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Bed Bugs

Q: During a recent business trip, I stayed in a swanky hotel and I seem to have had some sort of allergic reaction to something in the room. I've been home for a week now and what started as a rash on my stomach that looked like a line of small red welts has grown into a half-dozen ugly patches that itch like crazy! What's going on?

Dr. Donnica:
The nature of your rash suggests bed bugs, which tend to feast on human blood and bite in a line. These apple seed-sized critters have made a major comeback in recent years, especially in hotel rooms, and it sounds like they hitched a ride home in your luggage. Bed bugs usually bite the host around the waist while in bed, sleeping. Bites may also occur on exposed skin, such as arms and legs. After biting, they scurry into mattress tufts, bed frames, moldings, floor joints, picture frames and in any other crack or crevice they may find. The sole source of food is the blood meal that they take at night while the victim sleeps. When the victim wakes up, the only sign of bedbugs is the telltale bite and/or blood on the sheets.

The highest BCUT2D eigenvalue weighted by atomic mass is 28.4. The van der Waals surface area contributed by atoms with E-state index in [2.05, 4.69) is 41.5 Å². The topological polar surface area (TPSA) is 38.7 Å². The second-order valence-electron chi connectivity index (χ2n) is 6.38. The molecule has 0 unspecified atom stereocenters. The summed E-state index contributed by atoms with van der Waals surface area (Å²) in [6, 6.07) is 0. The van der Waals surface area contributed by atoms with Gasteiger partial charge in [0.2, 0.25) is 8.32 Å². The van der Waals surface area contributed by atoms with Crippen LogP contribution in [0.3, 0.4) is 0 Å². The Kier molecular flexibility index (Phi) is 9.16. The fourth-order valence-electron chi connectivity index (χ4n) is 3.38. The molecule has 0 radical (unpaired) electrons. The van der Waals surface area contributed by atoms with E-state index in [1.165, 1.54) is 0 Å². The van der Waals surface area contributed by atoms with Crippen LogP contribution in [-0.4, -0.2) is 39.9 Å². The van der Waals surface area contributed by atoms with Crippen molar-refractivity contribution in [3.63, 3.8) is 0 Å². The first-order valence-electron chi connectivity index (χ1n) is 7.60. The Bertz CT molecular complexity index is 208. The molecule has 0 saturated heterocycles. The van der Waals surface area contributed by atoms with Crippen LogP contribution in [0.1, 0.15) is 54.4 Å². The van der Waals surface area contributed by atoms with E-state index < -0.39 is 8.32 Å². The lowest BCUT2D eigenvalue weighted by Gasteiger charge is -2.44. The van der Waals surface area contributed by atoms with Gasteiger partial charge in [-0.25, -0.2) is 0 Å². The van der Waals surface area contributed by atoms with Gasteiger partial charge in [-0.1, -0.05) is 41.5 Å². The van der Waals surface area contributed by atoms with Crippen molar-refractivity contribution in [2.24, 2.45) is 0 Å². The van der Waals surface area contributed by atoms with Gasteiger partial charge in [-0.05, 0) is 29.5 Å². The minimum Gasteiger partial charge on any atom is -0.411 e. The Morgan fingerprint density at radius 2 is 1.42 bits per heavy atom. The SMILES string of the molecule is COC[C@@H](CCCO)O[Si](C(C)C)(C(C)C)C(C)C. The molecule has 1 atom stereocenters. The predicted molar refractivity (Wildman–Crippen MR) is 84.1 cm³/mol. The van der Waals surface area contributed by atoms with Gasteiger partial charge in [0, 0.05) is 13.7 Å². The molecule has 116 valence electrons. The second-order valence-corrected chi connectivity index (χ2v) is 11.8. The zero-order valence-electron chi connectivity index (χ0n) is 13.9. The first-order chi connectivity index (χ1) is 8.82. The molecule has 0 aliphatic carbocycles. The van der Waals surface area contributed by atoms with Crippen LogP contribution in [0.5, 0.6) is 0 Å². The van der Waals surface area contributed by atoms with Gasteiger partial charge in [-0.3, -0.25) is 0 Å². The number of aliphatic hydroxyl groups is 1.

Fortunately, bed bugs don't transmit disease, but succumbing to the urge to scratch does increase redness, inflammation and the risk of skin infections. To help speed healing, do whatever you can to resist the urge to scratch. Use calamine lotion or hydrocortisone creams to treat the itching. Wash the bites with antiseptic soap to reduce the risk of infection. Apply an icepack 2 to 3 times per day for 20 minutes to help relieve any swelling. If necessary, take OTC non-steroidal anti-inflammatory medicines (e.g. Motrin, ibuprofen, Nuprin, etc.) to reduce pain or swelling. See your doctor if the bite develops an infection.

To prevent more bites from appearing, you'll need to rid your bedroom of the bugs. Vacuum your mattress, box spring and bedroom floor thoroughly, focusing on cracks and crevices in the floorboards. Launder all bed linens in hot water, and clear out any clutter under the bed or on adjacent nightstands that might serve as a hiding place. If you're still getting welts after these efforts, an exterminator can nix the pests for good. A residual insecticide or a non-residual pyrethrins product should be applied to the bed frame connecting points at both the headboard and footboard and wall moldings, as well as any other objects or hollow areas that offer shelter for bedbugs. You may also want to call the hotel you visited and alert them to the problem.

Created: 3/4/2006  -  Donnica Moore, M.D.

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